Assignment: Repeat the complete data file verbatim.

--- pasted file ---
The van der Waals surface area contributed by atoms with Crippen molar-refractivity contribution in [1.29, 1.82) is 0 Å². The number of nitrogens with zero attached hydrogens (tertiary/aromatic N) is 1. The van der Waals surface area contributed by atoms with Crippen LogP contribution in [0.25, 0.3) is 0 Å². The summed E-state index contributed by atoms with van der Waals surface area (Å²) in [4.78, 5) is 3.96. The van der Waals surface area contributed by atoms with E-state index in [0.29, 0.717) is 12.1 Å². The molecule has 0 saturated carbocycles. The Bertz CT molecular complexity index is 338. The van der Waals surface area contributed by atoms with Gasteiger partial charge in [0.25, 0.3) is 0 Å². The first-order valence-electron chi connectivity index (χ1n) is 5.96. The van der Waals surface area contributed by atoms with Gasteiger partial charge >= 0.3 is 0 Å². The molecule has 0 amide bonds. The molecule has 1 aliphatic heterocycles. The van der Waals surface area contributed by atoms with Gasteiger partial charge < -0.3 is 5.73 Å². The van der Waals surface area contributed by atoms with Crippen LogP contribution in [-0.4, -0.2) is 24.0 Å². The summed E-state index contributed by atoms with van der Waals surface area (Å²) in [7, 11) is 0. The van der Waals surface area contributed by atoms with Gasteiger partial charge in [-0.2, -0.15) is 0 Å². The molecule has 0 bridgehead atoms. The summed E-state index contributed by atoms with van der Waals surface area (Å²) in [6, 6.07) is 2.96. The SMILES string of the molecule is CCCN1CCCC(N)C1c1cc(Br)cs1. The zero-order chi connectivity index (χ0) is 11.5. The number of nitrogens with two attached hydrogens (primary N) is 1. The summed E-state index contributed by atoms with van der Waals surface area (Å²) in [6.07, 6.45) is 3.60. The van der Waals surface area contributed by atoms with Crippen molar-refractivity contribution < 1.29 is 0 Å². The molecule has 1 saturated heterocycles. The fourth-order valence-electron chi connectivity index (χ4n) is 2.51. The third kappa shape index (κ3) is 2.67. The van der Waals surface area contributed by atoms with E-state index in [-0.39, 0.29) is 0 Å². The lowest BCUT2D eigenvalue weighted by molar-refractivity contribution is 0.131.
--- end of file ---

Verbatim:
The van der Waals surface area contributed by atoms with Crippen molar-refractivity contribution in [1.29, 1.82) is 0 Å². The number of nitrogens with zero attached hydrogens (tertiary/aromatic N) is 1. The van der Waals surface area contributed by atoms with Crippen LogP contribution in [0.25, 0.3) is 0 Å². The summed E-state index contributed by atoms with van der Waals surface area (Å²) in [4.78, 5) is 3.96. The van der Waals surface area contributed by atoms with E-state index in [0.29, 0.717) is 12.1 Å². The molecule has 0 saturated carbocycles. The Bertz CT molecular complexity index is 338. The van der Waals surface area contributed by atoms with Gasteiger partial charge in [0.25, 0.3) is 0 Å². The first-order valence-electron chi connectivity index (χ1n) is 5.96. The van der Waals surface area contributed by atoms with Gasteiger partial charge >= 0.3 is 0 Å². The molecule has 0 amide bonds. The molecule has 1 aliphatic heterocycles. The van der Waals surface area contributed by atoms with Gasteiger partial charge < -0.3 is 5.73 Å². The van der Waals surface area contributed by atoms with Crippen LogP contribution in [-0.4, -0.2) is 24.0 Å². The summed E-state index contributed by atoms with van der Waals surface area (Å²) in [7, 11) is 0. The van der Waals surface area contributed by atoms with Gasteiger partial charge in [-0.2, -0.15) is 0 Å². The molecule has 0 bridgehead atoms. The summed E-state index contributed by atoms with van der Waals surface area (Å²) in [6, 6.07) is 2.96. The SMILES string of the molecule is CCCN1CCCC(N)C1c1cc(Br)cs1. The zero-order chi connectivity index (χ0) is 11.5. The number of nitrogens with two attached hydrogens (primary N) is 1. The summed E-state index contributed by atoms with van der Waals surface area (Å²) in [6.07, 6.45) is 3.60. The van der Waals surface area contributed by atoms with Crippen molar-refractivity contribution < 1.29 is 0 Å². The molecule has 1 saturated heterocycles. The fourth-order valence-electron chi connectivity index (χ4n) is 2.51. The third kappa shape index (κ3) is 2.67. The van der Waals surface area contributed by atoms with E-state index in [-0.39, 0.29) is 0 Å². The lowest BCUT2D eigenvalue weighted by molar-refractivity contribution is 0.131.